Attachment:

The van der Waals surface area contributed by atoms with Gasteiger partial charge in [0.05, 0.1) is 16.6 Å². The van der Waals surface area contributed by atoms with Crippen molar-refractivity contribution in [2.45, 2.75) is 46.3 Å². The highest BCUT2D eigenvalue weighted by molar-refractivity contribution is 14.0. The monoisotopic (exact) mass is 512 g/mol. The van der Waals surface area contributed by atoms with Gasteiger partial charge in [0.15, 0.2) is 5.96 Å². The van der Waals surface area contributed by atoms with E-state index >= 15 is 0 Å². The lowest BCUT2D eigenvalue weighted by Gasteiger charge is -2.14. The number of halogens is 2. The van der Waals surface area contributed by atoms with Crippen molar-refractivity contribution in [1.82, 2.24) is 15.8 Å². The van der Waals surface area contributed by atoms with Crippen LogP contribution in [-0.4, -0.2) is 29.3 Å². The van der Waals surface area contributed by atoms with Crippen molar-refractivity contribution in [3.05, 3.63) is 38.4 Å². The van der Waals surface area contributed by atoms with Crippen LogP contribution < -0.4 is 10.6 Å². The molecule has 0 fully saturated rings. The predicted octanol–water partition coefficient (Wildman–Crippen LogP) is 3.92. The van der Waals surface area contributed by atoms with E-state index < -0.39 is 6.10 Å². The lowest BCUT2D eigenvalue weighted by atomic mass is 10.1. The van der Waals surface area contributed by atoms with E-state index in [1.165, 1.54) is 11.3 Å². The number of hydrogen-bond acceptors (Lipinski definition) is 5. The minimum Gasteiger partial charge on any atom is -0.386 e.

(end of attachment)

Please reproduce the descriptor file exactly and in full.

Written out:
The van der Waals surface area contributed by atoms with Gasteiger partial charge in [0.05, 0.1) is 16.6 Å². The van der Waals surface area contributed by atoms with Crippen molar-refractivity contribution in [2.45, 2.75) is 46.3 Å². The highest BCUT2D eigenvalue weighted by molar-refractivity contribution is 14.0. The monoisotopic (exact) mass is 512 g/mol. The van der Waals surface area contributed by atoms with Gasteiger partial charge in [0.15, 0.2) is 5.96 Å². The van der Waals surface area contributed by atoms with E-state index >= 15 is 0 Å². The lowest BCUT2D eigenvalue weighted by Gasteiger charge is -2.14. The number of halogens is 2. The van der Waals surface area contributed by atoms with Crippen molar-refractivity contribution in [1.82, 2.24) is 15.8 Å². The van der Waals surface area contributed by atoms with Crippen LogP contribution in [-0.4, -0.2) is 29.3 Å². The van der Waals surface area contributed by atoms with Crippen molar-refractivity contribution in [3.05, 3.63) is 38.4 Å². The van der Waals surface area contributed by atoms with Crippen LogP contribution < -0.4 is 10.6 Å². The molecule has 0 fully saturated rings. The predicted octanol–water partition coefficient (Wildman–Crippen LogP) is 3.92. The van der Waals surface area contributed by atoms with E-state index < -0.39 is 6.10 Å². The lowest BCUT2D eigenvalue weighted by atomic mass is 10.1. The van der Waals surface area contributed by atoms with E-state index in [1.165, 1.54) is 11.3 Å². The number of hydrogen-bond acceptors (Lipinski definition) is 5. The minimum Gasteiger partial charge on any atom is -0.386 e.